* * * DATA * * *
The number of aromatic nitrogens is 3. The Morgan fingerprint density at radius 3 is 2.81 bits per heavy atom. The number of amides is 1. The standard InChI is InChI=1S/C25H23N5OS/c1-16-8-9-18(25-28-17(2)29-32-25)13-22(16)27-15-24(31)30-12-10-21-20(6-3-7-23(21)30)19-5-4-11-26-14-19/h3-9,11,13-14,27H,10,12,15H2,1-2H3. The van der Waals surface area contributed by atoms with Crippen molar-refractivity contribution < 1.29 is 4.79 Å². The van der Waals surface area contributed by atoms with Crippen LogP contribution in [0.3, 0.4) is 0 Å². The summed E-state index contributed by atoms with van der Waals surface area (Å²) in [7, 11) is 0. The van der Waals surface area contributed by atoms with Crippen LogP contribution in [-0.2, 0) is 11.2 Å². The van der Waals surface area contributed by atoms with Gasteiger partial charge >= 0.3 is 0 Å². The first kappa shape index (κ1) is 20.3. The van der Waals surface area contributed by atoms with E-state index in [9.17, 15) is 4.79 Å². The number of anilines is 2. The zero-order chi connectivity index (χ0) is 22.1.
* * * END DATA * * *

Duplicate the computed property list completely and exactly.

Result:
The number of aromatic nitrogens is 3. The Morgan fingerprint density at radius 3 is 2.81 bits per heavy atom. The number of amides is 1. The standard InChI is InChI=1S/C25H23N5OS/c1-16-8-9-18(25-28-17(2)29-32-25)13-22(16)27-15-24(31)30-12-10-21-20(6-3-7-23(21)30)19-5-4-11-26-14-19/h3-9,11,13-14,27H,10,12,15H2,1-2H3. The van der Waals surface area contributed by atoms with Crippen molar-refractivity contribution < 1.29 is 4.79 Å². The van der Waals surface area contributed by atoms with Crippen LogP contribution in [0.3, 0.4) is 0 Å². The summed E-state index contributed by atoms with van der Waals surface area (Å²) in [7, 11) is 0. The van der Waals surface area contributed by atoms with Crippen LogP contribution in [-0.2, 0) is 11.2 Å². The van der Waals surface area contributed by atoms with Gasteiger partial charge >= 0.3 is 0 Å². The first kappa shape index (κ1) is 20.3. The van der Waals surface area contributed by atoms with E-state index in [9.17, 15) is 4.79 Å². The number of anilines is 2. The zero-order chi connectivity index (χ0) is 22.1.